Unions Work Against Workers
February 10, 1997
Some Constitutional scholars say President Clinton is violating his obligation to "take care that the laws be faithfully executed," by not upholding the Supreme Court's 1988 decision in the Beck case. What that decision said, in essence, is that workers cannot be forced to pay dues or fees to subsidize union activity not related to collective bargaining.
- In 1992, the Labor Department under the Bush administration issued regulations requiring unions to publicly reveal what portion of their dues workers could keep.
- President Bush also ordered federal contractors to tell workers the same thing.
- But President Clinton, only days after taking office, rescinded both actions -- leaving workers once again in the dark as to what was happening to their dues money.
- Average dues paid by the ten million private-sector union members has climbed to $400 per year.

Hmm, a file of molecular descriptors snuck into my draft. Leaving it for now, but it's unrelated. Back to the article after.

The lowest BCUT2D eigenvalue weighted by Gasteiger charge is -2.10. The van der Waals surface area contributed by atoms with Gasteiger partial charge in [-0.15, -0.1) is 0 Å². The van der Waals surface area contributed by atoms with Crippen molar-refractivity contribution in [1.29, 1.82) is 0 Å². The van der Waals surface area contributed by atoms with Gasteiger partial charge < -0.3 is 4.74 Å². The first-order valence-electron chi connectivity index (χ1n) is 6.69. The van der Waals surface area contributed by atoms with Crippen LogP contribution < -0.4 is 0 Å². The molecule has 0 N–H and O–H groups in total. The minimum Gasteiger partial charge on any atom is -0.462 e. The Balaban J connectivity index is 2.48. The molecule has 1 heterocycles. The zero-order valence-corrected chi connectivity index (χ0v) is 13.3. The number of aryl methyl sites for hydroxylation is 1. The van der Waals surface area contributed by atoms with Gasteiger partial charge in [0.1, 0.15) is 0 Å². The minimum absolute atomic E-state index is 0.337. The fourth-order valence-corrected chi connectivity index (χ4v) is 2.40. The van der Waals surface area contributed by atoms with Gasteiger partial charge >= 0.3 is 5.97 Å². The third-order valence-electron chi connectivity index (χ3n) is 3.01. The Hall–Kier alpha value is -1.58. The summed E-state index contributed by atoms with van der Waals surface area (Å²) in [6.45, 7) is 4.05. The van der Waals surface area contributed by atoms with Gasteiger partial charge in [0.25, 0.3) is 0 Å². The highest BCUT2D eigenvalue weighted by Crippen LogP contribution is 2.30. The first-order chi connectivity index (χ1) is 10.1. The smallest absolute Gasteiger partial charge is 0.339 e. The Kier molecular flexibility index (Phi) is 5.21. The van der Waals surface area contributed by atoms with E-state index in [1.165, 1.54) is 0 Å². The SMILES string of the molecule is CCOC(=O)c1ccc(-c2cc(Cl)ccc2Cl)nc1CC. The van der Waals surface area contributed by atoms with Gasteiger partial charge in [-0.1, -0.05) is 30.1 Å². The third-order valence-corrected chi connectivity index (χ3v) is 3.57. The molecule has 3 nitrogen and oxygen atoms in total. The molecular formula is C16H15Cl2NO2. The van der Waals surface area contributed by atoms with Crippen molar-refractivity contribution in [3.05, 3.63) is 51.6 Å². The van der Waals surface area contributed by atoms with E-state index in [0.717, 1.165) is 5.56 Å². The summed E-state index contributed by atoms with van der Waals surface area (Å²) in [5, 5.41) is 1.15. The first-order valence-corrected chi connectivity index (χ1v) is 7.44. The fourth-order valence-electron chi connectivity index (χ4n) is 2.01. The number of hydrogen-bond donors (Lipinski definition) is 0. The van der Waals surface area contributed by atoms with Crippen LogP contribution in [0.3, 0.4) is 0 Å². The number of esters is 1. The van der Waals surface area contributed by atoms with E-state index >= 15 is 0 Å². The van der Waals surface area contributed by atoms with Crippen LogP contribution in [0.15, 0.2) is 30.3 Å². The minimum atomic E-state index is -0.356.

Observers say that the 40 percent of union workers who regularly vote Republican probably oppose the millions of dollars being spent by their unions to boost Democratic candidates and causes -- and probably would like to have their money back. After Washington state voters reformed the union dues process in 1992, the number of union teachers who contributed to their organization's political action committee plunged from 48,000 to only 8,000.
Unions' open defiance of the Beck decision prompted the National Labor Relations Board to rule last month that unions must supply financial data to workers who request a partial refund of their dues.
Reformers want any new campaign finance bill to contain language codifying into law the Beck decision.
Source: Editorial, "Exempt from Reform," Wall Street Journal, February 10, 1997.
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